|Now there's an idea....|
I was reminded of this on Sunday while having brunch at a sit-down venue in the Zona Rosa shopping complex. A large group was sharing a meal, and one couple's 3-year-old was running around the dining room, mostly unsupervised. The kid came dangerously close to tripping a couple of patrons as they carried their plates to their table and, in one instance, nearly knocked into a waitress who was hauling a fully loaded tray. The parents wanted to enjoy their own meal, so they kept a peripheral eye on the kid, but they didn't insist that the child sit at the table instead of running underfoot.
When I was a server, unsupervised children were a recurring nightmare. What if I was carrying a tray with hot coffee or heavy water glasses and accidentally dropped something on the child as he or she ran gleefully between tables? Several times I chided unobservant parents for their lack of responsibility and got hateful looks or even a stream of expletives for daring to suggest that they were creating a potential problem. "You should be watching where you're going," one mother snapped. "Little Caitlin is just having fun."
Fun? A restaurant is a place of business, not a playground. In my decades as a server, I never complained about picking up dozens of torn sugar packets, spilled food and serving utensils tossed on the ground, or sopping up melting ice cubes on an uncarpeted floor (a potential accident waiting to happen). But kids running wild around the dining room was something I simply would not stand for, and the rest of the staff usually felt the same way.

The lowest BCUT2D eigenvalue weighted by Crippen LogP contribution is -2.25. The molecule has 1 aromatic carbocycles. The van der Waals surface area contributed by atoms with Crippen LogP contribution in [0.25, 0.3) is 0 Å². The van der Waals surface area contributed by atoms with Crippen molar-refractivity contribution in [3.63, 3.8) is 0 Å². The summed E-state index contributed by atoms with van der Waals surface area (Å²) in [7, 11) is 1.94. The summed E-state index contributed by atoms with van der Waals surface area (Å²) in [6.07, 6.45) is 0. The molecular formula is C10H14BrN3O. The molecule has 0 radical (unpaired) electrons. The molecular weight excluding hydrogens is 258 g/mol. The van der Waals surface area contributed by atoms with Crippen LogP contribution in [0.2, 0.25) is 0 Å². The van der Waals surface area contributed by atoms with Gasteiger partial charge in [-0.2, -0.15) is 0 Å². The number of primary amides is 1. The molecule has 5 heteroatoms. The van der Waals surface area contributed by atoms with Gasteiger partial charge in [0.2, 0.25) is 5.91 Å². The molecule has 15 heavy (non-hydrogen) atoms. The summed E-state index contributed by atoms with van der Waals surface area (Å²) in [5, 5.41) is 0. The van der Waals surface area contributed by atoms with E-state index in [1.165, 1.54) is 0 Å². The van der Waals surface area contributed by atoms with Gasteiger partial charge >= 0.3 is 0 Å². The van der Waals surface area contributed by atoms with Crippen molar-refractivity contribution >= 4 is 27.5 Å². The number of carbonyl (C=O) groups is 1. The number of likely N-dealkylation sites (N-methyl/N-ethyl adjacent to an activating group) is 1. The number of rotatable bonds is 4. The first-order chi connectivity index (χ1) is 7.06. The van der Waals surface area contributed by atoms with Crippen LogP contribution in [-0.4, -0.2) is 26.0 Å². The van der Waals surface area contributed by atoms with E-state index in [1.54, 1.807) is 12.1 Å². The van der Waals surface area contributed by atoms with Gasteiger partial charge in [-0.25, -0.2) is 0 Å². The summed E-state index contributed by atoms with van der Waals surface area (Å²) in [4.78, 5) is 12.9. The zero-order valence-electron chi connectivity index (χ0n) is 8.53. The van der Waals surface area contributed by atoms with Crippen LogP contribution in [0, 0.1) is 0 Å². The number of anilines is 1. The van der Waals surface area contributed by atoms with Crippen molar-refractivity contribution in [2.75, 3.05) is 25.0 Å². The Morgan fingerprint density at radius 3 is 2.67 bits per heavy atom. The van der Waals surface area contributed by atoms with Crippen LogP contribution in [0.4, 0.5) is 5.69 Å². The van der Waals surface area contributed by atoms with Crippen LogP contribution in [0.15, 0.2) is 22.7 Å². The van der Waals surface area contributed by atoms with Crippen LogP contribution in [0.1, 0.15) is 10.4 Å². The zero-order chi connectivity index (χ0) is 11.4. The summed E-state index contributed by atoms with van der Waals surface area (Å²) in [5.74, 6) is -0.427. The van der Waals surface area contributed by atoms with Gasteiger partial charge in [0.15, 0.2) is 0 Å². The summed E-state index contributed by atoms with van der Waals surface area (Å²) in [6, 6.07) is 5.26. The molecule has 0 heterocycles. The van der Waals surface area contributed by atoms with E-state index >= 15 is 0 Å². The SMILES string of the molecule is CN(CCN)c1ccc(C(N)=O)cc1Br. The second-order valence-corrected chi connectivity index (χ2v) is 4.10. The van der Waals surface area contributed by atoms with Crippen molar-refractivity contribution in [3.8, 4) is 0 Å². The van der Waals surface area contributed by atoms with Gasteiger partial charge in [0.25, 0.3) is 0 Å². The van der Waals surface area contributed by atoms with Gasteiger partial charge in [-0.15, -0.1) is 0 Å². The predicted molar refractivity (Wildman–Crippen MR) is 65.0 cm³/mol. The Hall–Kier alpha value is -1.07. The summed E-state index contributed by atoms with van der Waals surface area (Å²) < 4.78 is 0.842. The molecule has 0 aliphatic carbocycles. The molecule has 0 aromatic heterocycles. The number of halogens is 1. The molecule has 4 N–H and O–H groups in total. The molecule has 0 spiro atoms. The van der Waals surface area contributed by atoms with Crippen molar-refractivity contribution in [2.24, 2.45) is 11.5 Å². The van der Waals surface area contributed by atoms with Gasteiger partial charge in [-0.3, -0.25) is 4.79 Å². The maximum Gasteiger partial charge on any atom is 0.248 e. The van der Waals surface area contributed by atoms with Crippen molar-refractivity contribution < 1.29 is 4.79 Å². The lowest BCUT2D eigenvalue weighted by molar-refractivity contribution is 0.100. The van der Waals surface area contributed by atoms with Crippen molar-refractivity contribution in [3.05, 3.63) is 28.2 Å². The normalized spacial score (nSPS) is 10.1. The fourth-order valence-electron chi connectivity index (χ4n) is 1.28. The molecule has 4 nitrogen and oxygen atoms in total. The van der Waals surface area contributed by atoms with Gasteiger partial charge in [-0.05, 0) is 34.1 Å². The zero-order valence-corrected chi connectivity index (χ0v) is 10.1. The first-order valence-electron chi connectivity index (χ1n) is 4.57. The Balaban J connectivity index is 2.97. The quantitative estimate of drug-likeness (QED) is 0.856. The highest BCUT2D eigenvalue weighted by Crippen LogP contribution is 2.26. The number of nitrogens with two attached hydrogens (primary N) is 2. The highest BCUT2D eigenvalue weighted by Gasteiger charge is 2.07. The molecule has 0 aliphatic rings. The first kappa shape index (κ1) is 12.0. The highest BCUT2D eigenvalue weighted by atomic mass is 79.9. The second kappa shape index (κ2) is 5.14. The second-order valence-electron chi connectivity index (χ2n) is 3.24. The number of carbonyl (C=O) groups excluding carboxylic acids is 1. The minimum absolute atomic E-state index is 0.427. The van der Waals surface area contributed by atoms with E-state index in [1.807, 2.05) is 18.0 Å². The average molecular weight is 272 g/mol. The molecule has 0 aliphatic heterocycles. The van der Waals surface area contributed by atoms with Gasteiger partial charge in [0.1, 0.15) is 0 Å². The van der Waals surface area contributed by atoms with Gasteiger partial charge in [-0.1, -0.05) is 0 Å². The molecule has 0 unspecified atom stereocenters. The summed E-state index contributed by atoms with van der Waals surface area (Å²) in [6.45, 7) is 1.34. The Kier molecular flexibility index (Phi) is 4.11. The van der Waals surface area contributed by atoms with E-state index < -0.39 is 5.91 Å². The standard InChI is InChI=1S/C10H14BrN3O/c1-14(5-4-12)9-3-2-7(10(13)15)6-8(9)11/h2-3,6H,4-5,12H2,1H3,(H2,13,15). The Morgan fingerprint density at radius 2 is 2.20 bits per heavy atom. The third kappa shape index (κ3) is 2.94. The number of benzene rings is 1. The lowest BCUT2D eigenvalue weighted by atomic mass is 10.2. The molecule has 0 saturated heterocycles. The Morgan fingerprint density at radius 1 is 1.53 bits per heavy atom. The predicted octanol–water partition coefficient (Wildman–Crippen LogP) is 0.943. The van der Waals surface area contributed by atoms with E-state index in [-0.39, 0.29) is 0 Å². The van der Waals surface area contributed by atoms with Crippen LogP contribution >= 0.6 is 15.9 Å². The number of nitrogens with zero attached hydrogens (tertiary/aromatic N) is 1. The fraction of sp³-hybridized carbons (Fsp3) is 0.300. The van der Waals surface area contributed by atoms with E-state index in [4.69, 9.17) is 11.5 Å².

I'd grown up on the flip side of this equation: My father was in the liquor industry, and most of the restaurants we visited were his clients. Any behavior that was unacceptable -- crying, yelling, squabbling, getting out of our chairs -- was punishable by a very public spanking.
I'm not advocating that, by any stretch of the imagination. But it did put the fear of God into us, and it was one way to learn restaurant etiquette in a hurry.
My father glared at parents who let their offspring run loose in a dining room and once told a particularly neglectful couple, whose kid was grabbing silverware from other tables, that they were "the worst parents in American history." They were too horrified to respond, but our waitress seemed thrilled.
"All my other tables kept complaining to the manager," she told dad, "but he was afraid to say anything."
"Why?" my father asked.
"Because the child's grandfather owns this restaurant."
(Image via Flickr: Papa Razzi1)